Cycling has long been considered one of the easiest and safest ways to get exercise — it’s a great aerobic workout, it’s gentle on the joints, and pretty much everyone knows how to ride a bike.
But recent research suggests that cyclists may need to worry about more than just avoiding cars on the roads. People who devote too much time to cycling and don’t get enough other forms of exercise may have a higher risk of developing osteoporosis because their bones don’t get enough daily pounding.
It’s not something most recreational bikers need to worry about. But professional bikers probably need to consider their risk, sports doctors say.
Impact is important
“We’ve had 65-year-old men whose bones look like 65-year-old women. They’ve suffered fragility fractures,” said Dr Srinivas Ganesh — a sports medicine specialist with Kaiser Permanente in Redwood City — who is a cyclist himself.
“We tell them it’s great what they’re doing, but you need to realise that the bones underneath those muscles are not as strong as they could be,” he said. “I tell my cyclists that they’ve got to get out there and do something else too.”
Several recent studies have found that professional cyclists have lower bone mineral density — a measure of the risk of developing osteoporosis — than people of the same age who are moderately active but don’t bike.
Bones are designed to get regular impact, even if it’s just from walking around, and without that impact, the bones lose strength and density.
Cycling is often considered a healthy exercise because it’s no-impact — people don’t pound their joints the way they might with running or jumping. Biking is not as efficient as running if you want to lose weight. The average person will burn more calories in 30 minutes of running than an hour of cycling — but it’s not as hard on the body.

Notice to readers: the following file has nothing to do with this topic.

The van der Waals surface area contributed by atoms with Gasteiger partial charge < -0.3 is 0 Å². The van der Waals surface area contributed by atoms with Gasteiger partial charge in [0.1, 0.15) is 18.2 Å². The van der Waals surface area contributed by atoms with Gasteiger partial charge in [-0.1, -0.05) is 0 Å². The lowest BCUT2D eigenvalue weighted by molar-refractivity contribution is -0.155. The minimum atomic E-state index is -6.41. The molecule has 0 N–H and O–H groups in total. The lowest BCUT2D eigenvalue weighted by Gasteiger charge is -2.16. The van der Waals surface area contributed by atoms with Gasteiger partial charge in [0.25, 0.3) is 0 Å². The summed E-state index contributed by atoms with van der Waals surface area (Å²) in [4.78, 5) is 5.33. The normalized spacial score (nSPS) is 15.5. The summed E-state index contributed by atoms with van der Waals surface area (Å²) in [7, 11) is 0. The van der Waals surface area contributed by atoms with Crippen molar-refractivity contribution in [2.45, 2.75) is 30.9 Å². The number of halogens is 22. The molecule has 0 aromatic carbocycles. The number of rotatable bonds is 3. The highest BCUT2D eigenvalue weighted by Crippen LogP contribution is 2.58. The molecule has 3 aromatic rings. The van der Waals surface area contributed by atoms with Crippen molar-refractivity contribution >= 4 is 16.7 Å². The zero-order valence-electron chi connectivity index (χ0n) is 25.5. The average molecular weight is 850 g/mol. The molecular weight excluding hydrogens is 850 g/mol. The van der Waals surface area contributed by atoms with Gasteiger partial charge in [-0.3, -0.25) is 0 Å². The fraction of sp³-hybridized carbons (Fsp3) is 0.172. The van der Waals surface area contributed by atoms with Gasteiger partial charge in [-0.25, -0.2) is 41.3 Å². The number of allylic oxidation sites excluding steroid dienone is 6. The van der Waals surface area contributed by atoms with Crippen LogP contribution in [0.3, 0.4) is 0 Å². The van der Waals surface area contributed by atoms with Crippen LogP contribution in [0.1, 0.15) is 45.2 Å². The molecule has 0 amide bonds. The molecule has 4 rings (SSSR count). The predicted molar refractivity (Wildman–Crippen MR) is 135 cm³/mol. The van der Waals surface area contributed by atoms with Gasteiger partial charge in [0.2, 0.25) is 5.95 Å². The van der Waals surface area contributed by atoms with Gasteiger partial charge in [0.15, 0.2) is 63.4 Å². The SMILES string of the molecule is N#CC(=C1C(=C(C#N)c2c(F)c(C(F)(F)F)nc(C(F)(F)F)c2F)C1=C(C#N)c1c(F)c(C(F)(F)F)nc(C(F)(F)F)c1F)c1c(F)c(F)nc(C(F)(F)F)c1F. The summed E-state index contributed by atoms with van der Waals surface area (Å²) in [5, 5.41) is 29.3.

Don’t dismiss weight training
In fact, cycling can actually be part of rehabilitation for people with injuries. Easy pedalling on a stationary bike can get blood moving into an injured knee, for example.
But serious cyclists may spend so much time on their bikes that they end up with almost no weight-bearing activity. Cyclists would probably benefit from regular walks and hikes — or even better, a short, intense run a couple of times a week, said Dr Thor Besier, director of research at Stanford University’s Human Performance Lab.
“Bones and cartilage are designed to withstand pretty large impact loads, and they like that kind of loading,” Besier said. “Walking would provide much more stimulus for bone and cartilage health.”
Still, cyclists are often a stubborn bunch when it comes to getting off their bike. Elizabeth Hernandez-Jones, 41, picked up cycling four years ago as a hobby. She started by doing short rides around her neighbourhood. Today she’s done several 100-mile rides and is a recreational bike racer. And she’s lost 25 pounds, too.
“I know there are lots of women like me, who really want to do some form of exercise,” Hernandez-Jones said. “It doesn’t matter what your size or shape is, as long as you have some sort of pedal power.”